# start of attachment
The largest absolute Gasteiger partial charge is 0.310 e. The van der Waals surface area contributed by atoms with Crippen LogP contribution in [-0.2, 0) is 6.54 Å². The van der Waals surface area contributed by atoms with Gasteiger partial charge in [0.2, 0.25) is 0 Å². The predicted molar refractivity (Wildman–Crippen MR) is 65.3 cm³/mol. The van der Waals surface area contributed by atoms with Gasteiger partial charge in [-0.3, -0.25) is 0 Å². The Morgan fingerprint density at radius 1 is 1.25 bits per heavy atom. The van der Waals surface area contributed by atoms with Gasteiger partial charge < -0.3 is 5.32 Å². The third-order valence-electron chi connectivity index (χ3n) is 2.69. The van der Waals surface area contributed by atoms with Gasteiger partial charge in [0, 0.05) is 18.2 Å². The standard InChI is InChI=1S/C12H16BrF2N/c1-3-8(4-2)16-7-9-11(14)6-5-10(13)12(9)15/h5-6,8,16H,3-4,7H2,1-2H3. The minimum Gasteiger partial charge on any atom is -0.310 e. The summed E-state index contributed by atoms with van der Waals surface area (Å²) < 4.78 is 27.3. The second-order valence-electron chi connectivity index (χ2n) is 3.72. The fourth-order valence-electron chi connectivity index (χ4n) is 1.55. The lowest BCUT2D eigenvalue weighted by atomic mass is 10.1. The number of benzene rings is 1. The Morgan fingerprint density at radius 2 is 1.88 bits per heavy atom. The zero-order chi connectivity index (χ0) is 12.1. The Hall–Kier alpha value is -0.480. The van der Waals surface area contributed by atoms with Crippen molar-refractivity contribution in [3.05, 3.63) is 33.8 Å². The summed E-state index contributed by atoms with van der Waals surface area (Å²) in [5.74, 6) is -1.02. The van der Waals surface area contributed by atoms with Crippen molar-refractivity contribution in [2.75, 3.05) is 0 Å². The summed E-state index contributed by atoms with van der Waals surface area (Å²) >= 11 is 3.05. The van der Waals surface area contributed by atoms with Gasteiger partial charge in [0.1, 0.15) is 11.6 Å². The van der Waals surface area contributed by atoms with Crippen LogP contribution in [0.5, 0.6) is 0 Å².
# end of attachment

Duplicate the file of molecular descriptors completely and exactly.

The largest absolute Gasteiger partial charge is 0.310 e. The van der Waals surface area contributed by atoms with Crippen LogP contribution in [-0.2, 0) is 6.54 Å². The van der Waals surface area contributed by atoms with Gasteiger partial charge in [0.2, 0.25) is 0 Å². The predicted molar refractivity (Wildman–Crippen MR) is 65.3 cm³/mol. The van der Waals surface area contributed by atoms with Gasteiger partial charge in [-0.3, -0.25) is 0 Å². The Morgan fingerprint density at radius 1 is 1.25 bits per heavy atom. The van der Waals surface area contributed by atoms with Gasteiger partial charge < -0.3 is 5.32 Å². The third-order valence-electron chi connectivity index (χ3n) is 2.69. The van der Waals surface area contributed by atoms with Gasteiger partial charge in [0, 0.05) is 18.2 Å². The standard InChI is InChI=1S/C12H16BrF2N/c1-3-8(4-2)16-7-9-11(14)6-5-10(13)12(9)15/h5-6,8,16H,3-4,7H2,1-2H3. The minimum Gasteiger partial charge on any atom is -0.310 e. The summed E-state index contributed by atoms with van der Waals surface area (Å²) < 4.78 is 27.3. The second-order valence-electron chi connectivity index (χ2n) is 3.72. The fourth-order valence-electron chi connectivity index (χ4n) is 1.55. The lowest BCUT2D eigenvalue weighted by atomic mass is 10.1. The number of benzene rings is 1. The Morgan fingerprint density at radius 2 is 1.88 bits per heavy atom. The zero-order chi connectivity index (χ0) is 12.1. The Hall–Kier alpha value is -0.480. The van der Waals surface area contributed by atoms with Crippen molar-refractivity contribution in [3.05, 3.63) is 33.8 Å². The summed E-state index contributed by atoms with van der Waals surface area (Å²) in [5.74, 6) is -1.02. The van der Waals surface area contributed by atoms with Crippen molar-refractivity contribution in [2.75, 3.05) is 0 Å². The summed E-state index contributed by atoms with van der Waals surface area (Å²) >= 11 is 3.05. The van der Waals surface area contributed by atoms with Gasteiger partial charge in [0.1, 0.15) is 11.6 Å². The van der Waals surface area contributed by atoms with Crippen LogP contribution in [0.5, 0.6) is 0 Å².